After completing detoxification, patients will likely transition to some type of treatment program or be referred to a rehab center. Rehabilitation programs are housed in inpatient, residential settings—meaning the patient will live at the rehabilitation center so that he or she can take advantage of intense treatment for addiction to lorazepam. Rehab programs may last anywhere from 30 days to one year—depending on the severity of an addiction—and throughout the treatment period patients undergo both individual counseling and group therapy, and are given the opportunity to attend ongoing support groups—such as 12-step programs—related to their addictions.

After rehabilitation, patients have a choice between going to a sober living facility and returning home. Sober living facilities help their residents transition back to life outside of treatment. They typically provide more freedoms than rehab programs but will still require patients to follow house rules and submit to random drug tests. These are sometimes called halfway houses, because they provide the structure and consistency of rehabs with some of the freedoms of home. These programs are good choices for people without strong supports or histories of relapse.

If someone chooses to bypass sober living, they can engage in other methods of aftercare—including outpatient mental health follow-ups, drug and alcohol counseling, and community-based treatment while they acclimatize to life back at home. Beneficial outpatient treatment will focus on:

  • Identifying factors leading to the abuse of lorazepam.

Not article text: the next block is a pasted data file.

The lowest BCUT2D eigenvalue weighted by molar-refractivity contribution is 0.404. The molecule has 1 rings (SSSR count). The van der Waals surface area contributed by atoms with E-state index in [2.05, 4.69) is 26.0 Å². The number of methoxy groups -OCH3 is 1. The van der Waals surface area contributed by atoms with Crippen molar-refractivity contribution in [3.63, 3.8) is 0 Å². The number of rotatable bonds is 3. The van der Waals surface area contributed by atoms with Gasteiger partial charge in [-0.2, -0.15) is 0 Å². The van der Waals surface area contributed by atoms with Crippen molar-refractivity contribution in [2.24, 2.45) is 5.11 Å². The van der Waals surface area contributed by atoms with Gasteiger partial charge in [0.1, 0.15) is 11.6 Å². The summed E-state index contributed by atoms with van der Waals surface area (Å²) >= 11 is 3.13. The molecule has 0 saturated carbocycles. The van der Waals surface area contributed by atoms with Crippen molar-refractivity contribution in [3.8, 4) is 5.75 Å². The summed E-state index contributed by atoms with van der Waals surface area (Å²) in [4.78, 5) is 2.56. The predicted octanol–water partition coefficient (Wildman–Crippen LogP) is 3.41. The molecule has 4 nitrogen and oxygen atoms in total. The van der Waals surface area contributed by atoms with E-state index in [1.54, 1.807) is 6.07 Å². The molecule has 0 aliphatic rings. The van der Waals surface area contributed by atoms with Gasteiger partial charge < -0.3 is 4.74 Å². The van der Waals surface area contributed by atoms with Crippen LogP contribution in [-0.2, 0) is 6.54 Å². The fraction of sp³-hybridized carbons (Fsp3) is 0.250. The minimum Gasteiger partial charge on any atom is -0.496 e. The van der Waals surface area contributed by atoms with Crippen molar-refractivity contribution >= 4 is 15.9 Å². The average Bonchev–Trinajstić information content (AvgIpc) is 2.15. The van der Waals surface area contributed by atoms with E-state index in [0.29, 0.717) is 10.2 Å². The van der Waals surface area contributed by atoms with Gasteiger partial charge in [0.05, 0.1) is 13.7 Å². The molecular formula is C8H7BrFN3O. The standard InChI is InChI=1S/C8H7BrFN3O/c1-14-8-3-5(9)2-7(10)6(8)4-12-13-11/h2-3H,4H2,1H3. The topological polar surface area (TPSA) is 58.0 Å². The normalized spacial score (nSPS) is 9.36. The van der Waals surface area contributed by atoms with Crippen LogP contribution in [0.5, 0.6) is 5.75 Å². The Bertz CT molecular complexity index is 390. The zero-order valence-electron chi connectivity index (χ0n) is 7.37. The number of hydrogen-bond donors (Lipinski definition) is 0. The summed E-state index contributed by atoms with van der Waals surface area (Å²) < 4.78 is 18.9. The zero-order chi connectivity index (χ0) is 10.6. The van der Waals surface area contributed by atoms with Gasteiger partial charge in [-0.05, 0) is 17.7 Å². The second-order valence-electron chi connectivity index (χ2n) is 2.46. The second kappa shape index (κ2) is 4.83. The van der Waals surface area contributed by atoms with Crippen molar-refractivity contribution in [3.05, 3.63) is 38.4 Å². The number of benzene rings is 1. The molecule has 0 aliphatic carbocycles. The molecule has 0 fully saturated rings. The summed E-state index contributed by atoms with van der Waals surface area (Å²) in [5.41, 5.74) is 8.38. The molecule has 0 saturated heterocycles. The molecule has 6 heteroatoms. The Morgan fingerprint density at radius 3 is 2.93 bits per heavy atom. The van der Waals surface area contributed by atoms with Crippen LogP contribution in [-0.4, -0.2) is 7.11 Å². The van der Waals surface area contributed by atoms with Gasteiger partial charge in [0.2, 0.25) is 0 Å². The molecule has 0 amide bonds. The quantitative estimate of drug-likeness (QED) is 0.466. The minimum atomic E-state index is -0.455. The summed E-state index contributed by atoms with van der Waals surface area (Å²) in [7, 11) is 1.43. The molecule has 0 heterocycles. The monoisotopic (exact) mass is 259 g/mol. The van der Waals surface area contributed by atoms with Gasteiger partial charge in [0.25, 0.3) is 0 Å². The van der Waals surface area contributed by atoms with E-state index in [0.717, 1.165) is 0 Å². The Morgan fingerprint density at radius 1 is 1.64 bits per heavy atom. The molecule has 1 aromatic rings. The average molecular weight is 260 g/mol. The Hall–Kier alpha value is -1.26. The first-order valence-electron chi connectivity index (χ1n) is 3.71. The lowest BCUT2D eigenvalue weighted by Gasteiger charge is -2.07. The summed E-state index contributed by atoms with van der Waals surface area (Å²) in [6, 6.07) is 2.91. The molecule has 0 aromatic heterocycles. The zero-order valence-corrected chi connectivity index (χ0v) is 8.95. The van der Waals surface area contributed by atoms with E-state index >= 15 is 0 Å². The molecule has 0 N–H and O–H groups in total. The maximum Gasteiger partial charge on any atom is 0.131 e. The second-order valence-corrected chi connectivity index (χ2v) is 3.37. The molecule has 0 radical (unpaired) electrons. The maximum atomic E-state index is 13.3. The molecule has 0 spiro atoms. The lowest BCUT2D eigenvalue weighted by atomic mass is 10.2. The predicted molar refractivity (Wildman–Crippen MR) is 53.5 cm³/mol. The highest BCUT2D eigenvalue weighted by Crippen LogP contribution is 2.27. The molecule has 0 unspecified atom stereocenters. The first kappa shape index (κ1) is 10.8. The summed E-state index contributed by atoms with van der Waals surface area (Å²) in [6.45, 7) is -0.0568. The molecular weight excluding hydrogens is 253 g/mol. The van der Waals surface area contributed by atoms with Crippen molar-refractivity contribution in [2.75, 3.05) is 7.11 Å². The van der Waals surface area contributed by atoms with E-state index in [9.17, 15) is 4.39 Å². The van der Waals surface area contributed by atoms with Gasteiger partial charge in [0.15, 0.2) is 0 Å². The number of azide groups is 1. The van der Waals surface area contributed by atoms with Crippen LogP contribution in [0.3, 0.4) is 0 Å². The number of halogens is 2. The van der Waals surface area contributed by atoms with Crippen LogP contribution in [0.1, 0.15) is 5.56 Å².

• Addressing underlying mental health concerns—including non-pharmacologic methods of anxiety management.
  • Improving healthy coping skills.
  • Planning relapse prevention strategies to minimize the risk of relapse.


Lorazepam Statistics

Lorazepam is one of the most commonly abused drugs because it is so frequently prescribed for anxiety and related disorders. In fact, lorazepam was the most frequently prescribed benzodiazepine after alprazolam (Xanax) in 2011, with almost 28 million prescriptions written and dispensed. Here are some other facts and statistics about lorazepam abuse:

man with a headache

  • Research shows that 12.9% of people who primarily abuse lorazepam also abuse another drug, and 82.1% of people who primarily abuse another drug also abuse lorazepam.
  • Between 1998 and 2008, the number of hospitalizations related to lorazepam and other benzodiazepines increased by 300%, while the number of overall hospitalizations in the United States increased by only 11%.
  • Nearly 350,000 ER visits were related to benzodiazepine drugs in 2010, marking a sizable increase from 100,000 visits in 2002.
  • Of the 350,000 ER visits in 2010, lorazepam was responsible for more than 35,000.

The likelihood of having a medical emergency while on lorazepam increases substantially if you mix it with other substances, such as alcohol. Since alcohol and opioids have similarly depressing effects, combined use can end in overdose, coma, or death.

Teen Lorazepam Abuse

Many teens take lorazepam to get high, not because of anxiety. Although parents might not expect teens to have problems with lorazepam and other prescription drugs, abuse of lorazepam continues to be a problem among teenagers. Teenagers can easily access these drugs if their parents have prescriptions for them, and they may have the technical know-how to forge prescriptions or otherwise illegally obtain these drugs. Many teens are able to obtain prescription benzodiazepines for little or no cost.

To a new user, lorazepam can have an extreme sedative and euphoric effect that some teens find appealing. Teens also are often unaware of the drug’s potential for physical addiction and the dangers to their health when they get high on these drugs, which makes them more likely to make themselves seriously ill by experimenting.

It’s important to learn the signs of lorazepam abuse so that you can monitor your teen for potential problems. If your teen is acting unusually sedated or seems confused, he or she may be abusing a sedative drug like lorazepam. This is especially true if you seem to have less of your lorazepam pills than you thought you did. Many rehabilitation centers operate separate teen substance abuse programs—please call free at if you think your teen may have a lorazepam problem and could benefit from treatment.